There’s been a recurring theme in our house lately and it goes something like this. A child is upset or scared or whiny or thinks they can’t sleep or thinks they know it all or is sad or grouchy or just plain stubborn. (Please tell me it’s not just me that doesn’t have perfectly behaved, mature and articulate children! ) A child will approach me in one of these states. Or will stomp off in one of these states, as the case may be, and I find myself saying the same thing over and over in every situation.
What is the truth?
It’s immunization day at school and my boy is terrified with a capital T. It doesn’t matter that he’s 11 and can kill a spider with his bare hands, the needles freak him right out. So I asked him the question. What is the truth? Is it going to hurt? Yes. For how long? 3 seconds. Will you bleed? No. Will you die? I hope not! We went on like that for a time and then I rounded back to my first question. What is the truth? He could articulate it clearly. The truth is that the needle will hurt but just a bit. The truth is that I will not die or bleed or even really hurt from the needle after 3 seconds. The truth is that the needle is actually a good thing. The truth is that I’m going to be okay.
Again this morning it was the same thing. This time it was a crying boy bringing me tons of mommy guilt. He cried as he choked out the words, “I thought it was the weekend. I don’t want you to go to work. I thought we would be together all day. Don’t go!”
He almost had me in tears as well and these are the moments that I start to panic and think I’m ruining my children for working and not being there for them every single second. I start to tell myself that I’m a bad mom and good moms stay home and bake yummy things every day and have spotless houses and…and….!
Thankfully, the question came to my mind again but this time it was for both of us. What is the truth? When does mommy leave for work? 7:40. And when do you leave the house with grandma for her to take you to school? 7:50. Then how long are you at school for? Until 2:30. And who will be there to pick you up the second you run out of school? You. So what’s the truth, buddy? What’s the time difference that we could be spending together if I wasn’t working? 10 minutes. Right.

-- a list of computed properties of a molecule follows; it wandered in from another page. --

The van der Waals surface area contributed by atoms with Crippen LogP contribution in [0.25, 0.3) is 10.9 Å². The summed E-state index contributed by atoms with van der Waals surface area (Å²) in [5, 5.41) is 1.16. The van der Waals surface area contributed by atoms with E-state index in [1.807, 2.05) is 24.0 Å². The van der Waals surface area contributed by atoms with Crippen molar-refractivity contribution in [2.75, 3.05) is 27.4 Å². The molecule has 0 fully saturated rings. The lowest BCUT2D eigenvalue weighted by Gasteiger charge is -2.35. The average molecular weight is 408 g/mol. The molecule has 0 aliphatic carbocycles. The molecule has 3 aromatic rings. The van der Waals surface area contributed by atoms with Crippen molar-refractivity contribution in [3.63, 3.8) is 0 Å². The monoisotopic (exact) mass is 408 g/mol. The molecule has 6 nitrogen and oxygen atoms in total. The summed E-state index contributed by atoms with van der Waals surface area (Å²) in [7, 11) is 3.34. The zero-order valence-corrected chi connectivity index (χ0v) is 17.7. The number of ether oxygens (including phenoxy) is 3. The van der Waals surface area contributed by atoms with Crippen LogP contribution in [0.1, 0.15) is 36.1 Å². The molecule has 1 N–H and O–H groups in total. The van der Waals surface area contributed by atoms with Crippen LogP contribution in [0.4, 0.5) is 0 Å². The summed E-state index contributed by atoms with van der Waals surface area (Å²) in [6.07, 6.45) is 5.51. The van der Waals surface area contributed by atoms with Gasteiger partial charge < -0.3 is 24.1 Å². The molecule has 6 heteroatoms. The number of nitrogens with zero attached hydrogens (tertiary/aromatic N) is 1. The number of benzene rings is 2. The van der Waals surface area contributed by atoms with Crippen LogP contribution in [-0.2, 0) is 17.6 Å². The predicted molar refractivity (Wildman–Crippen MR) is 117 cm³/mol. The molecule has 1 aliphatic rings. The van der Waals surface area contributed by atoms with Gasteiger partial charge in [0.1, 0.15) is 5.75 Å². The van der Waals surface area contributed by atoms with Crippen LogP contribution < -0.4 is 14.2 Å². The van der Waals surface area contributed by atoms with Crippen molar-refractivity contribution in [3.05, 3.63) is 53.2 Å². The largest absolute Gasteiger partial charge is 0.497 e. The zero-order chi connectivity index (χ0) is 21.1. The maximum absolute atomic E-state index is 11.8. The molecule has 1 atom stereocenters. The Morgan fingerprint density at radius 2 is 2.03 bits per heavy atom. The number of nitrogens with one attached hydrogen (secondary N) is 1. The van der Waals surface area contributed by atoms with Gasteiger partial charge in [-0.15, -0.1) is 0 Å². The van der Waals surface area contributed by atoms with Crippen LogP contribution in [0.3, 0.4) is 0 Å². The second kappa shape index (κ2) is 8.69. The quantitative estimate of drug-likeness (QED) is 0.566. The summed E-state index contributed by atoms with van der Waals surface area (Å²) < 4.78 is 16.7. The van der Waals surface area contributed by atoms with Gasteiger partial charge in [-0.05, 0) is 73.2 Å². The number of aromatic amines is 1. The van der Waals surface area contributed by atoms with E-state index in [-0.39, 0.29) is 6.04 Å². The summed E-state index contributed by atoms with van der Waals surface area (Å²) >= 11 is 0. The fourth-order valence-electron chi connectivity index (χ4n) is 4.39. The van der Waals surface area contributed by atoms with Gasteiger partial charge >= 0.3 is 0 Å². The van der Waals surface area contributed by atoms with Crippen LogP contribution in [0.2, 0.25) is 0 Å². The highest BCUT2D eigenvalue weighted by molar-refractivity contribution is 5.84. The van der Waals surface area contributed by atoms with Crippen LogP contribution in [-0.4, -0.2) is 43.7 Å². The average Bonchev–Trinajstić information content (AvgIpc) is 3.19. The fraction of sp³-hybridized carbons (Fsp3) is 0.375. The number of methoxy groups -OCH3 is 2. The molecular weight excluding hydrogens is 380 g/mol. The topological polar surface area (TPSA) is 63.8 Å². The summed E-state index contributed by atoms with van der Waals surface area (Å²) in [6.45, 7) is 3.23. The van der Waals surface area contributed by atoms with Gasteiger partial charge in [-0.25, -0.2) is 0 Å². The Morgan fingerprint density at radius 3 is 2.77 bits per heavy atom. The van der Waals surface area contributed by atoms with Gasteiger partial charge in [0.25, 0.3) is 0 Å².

In all of these cases the truth made our minds clear. It allowed us to see what was real and what was just us building up fear or worry or sadness in our minds. The truth showed us a real picture of what was going on instead of our emotions getting the better of us.
It made me think just how thankful I am for truth. It made me thankful for the truth that God himself has laid out for us in the Bible. And if I’m honest, it made me sort of frustrated at myself for not seeking that truth more.
It’s easy for me to guide my children through this seeking of truth because their worries and fears seem relatively small and simple. But what about when I have worries about finances or where we’ll live a year from now. What about when I’m lonely because I haven’t seen my husband for more than a few minutes in the past week. How about when relationships are difficult and life seems overwhelming. Then what? I’m a grown-up! There are no easy answers to these things. Are there?
Scripture says that there is and that the answers are found right within it’s pages. But am I going to them in every circumstance? I wish I was all of the time. But I’m not. My mind can still get the better of me and my fear of the unknown can still take over. I’ve learned through leading my kids through this exercise, though, that I need the same thing they do. I need to speak truth to myself. The truth of scripture. The truth of Jesus. The truth that He has clearly given to us.
Of course the only way to speak truth to myself is to KNOW the truth. I’m working on that part each day.
John 8:31-32 “So Jesus said to the Jews who had believed in him, “If you abide in my word you are truly my disciples, and you will know the truth and the truth will set you free.”